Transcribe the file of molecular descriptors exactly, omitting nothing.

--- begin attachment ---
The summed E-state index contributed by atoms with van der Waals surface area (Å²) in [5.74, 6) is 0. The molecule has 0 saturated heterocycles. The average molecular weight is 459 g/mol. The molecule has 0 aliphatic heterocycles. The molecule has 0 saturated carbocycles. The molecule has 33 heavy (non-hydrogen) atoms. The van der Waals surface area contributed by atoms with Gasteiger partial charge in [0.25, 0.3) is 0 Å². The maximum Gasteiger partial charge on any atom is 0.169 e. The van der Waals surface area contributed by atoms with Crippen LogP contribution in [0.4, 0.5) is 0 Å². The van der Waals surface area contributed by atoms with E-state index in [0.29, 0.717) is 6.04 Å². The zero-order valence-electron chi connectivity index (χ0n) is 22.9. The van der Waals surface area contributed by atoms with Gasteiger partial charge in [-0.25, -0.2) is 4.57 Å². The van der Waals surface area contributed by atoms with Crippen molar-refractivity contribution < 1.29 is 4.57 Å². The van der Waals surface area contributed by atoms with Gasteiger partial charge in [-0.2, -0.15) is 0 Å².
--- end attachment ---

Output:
The summed E-state index contributed by atoms with van der Waals surface area (Å²) in [5.74, 6) is 0. The molecule has 0 saturated heterocycles. The average molecular weight is 459 g/mol. The molecule has 0 aliphatic heterocycles. The molecule has 0 saturated carbocycles. The molecule has 33 heavy (non-hydrogen) atoms. The van der Waals surface area contributed by atoms with Gasteiger partial charge in [0.25, 0.3) is 0 Å². The maximum Gasteiger partial charge on any atom is 0.169 e. The van der Waals surface area contributed by atoms with Crippen LogP contribution in [0.4, 0.5) is 0 Å². The van der Waals surface area contributed by atoms with E-state index in [0.29, 0.717) is 6.04 Å². The zero-order valence-electron chi connectivity index (χ0n) is 22.9. The van der Waals surface area contributed by atoms with Gasteiger partial charge in [-0.25, -0.2) is 4.57 Å². The van der Waals surface area contributed by atoms with Crippen molar-refractivity contribution < 1.29 is 4.57 Å². The van der Waals surface area contributed by atoms with Gasteiger partial charge in [-0.2, -0.15) is 0 Å².